The devil is careful to find pretexts to make us believe that certain occasions to which we expose ourselves are not voluntary but necessary. When the occasion in which we are placed is really necessary, the Lord always helps us to avoid sin; but we sometimes imagine certain necessities which are not sufficient to excuse us. "A treasure is never safe," says St. Cyprian, "as long as a robber is harboured within; nor is a lamb secure while it dwells in the same den with a wolf." The Saint speaks against those who do not wish to remove themselves from the occasions of sin, and say: "I am not afraid I shall fall." As no one can be secure of his treasure if he keeps a thief in his house, and as a lamb cannot be sure of its life if it remains in the den of a wolf, so likewise no one can be secure of the treasure of Divine grace if he is resolved to continue in the occasion of sin. St. James teaches that every man has within himself a powerful enemy, that is, his own evil inclinations, which tempt him to sin. Every man is tempted by his own concupiscence, drawn away and allured (James i. 14). If, then, we do not fly from the external occasions, how can we resist temptations and avoid sin? Let us, therefore, place before our eyes the general remedy which Jesus has prescribed for conquering temptations and saving our souls. If thy right eye scandalize thee, pluck it out and cast it from thee (Matt. v. 29). if you find that your right eye is to you a cause of damnation, you must pull it out and cast it far from you; which means that when there is danger of losing your soul you must fly from all evil occasions, cost what it may.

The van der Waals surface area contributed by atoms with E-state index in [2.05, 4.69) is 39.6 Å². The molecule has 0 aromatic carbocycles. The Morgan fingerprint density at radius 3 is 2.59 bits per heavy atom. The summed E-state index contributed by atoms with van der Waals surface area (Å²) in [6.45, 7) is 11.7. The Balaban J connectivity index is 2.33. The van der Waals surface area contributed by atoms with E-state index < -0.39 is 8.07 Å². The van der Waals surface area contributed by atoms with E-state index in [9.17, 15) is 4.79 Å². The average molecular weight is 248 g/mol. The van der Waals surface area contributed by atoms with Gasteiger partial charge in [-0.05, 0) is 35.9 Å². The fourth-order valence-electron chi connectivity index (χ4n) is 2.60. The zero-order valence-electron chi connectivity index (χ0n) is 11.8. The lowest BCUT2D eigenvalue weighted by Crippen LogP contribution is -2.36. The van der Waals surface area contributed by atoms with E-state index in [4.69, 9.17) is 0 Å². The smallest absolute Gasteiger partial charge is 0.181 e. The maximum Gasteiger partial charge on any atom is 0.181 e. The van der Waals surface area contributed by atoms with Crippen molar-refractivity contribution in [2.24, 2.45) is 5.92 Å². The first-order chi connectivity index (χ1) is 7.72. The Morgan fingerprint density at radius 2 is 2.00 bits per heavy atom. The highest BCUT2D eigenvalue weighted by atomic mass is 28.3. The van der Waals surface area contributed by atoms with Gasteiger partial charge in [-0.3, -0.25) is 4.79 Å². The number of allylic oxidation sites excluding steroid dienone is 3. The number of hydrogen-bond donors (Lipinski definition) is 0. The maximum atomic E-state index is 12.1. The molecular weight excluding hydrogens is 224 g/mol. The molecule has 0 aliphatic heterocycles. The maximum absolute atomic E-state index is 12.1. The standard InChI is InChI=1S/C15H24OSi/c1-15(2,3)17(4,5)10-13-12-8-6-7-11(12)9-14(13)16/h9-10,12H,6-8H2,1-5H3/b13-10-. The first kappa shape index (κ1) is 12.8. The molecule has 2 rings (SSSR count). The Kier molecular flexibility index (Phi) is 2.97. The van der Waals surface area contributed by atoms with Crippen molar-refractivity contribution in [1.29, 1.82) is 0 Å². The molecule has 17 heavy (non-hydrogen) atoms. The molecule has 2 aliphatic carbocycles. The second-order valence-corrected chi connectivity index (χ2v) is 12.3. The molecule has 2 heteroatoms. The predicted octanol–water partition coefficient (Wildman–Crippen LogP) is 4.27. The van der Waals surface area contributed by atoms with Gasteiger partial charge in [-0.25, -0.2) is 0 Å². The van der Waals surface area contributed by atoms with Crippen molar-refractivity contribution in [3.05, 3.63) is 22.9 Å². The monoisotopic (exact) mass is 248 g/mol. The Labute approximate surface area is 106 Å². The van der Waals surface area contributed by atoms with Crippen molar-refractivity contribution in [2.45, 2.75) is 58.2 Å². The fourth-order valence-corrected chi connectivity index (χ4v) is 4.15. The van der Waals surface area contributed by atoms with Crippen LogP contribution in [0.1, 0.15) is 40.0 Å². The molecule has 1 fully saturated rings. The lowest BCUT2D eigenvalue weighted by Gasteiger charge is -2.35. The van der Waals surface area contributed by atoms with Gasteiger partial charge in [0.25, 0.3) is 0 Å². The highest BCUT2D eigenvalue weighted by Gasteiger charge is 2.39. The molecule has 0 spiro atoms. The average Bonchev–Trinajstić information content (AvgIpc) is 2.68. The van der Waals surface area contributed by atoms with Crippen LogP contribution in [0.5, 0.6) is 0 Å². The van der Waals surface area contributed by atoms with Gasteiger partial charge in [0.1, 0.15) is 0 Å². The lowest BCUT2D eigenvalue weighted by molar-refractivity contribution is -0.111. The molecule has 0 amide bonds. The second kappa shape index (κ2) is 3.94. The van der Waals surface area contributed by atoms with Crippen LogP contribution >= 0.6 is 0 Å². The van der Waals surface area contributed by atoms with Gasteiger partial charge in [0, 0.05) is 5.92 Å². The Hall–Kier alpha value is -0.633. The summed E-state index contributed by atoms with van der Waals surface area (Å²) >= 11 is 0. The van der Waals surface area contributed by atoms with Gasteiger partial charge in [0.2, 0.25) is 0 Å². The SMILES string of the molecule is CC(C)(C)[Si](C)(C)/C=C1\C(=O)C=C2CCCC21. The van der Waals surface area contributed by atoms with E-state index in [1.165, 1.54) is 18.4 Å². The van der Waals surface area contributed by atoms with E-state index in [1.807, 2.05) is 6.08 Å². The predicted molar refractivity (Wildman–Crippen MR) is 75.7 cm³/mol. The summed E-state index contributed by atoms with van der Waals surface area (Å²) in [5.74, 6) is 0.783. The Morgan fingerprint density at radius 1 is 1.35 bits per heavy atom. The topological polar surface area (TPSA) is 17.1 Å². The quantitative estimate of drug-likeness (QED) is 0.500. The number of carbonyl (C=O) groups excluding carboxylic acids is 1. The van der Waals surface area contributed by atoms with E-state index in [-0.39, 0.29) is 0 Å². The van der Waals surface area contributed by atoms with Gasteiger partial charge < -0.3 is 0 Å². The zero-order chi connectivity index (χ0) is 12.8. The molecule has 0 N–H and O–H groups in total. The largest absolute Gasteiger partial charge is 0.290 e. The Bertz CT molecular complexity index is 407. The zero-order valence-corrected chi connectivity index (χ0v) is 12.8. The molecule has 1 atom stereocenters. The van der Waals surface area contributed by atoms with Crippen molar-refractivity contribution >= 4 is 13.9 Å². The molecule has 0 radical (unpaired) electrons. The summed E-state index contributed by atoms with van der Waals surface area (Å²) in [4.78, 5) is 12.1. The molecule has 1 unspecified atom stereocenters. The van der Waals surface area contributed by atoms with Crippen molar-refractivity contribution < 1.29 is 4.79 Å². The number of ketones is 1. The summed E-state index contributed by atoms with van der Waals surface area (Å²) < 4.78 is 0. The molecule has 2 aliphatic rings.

St. Francis of Assisi used to say that the devil does not seek, in the beginning, to bind timorous souls with the chain of mortal sin; because they would be alarmed at the thought of committing mortal sin, and would fly from it with horror. He endeavours to bind them by a single thread which does not excite much fear; for by this means he will succeed more easily in strengthening their bonds and by degrees make them his slaves. Hence he who wishes to be free from the danger of being the slave of hell must break all the threads by which the enemy attempts to bind him; that is, he must avoid all occasions of sin, such as certain salutations, letters, little presents, and words of affection. With regard to those who have had a habit of impurity, it will not be sufficient to avoid proximate occasions; if they do not fly from remote occasions they will very easily relapse into their former sins.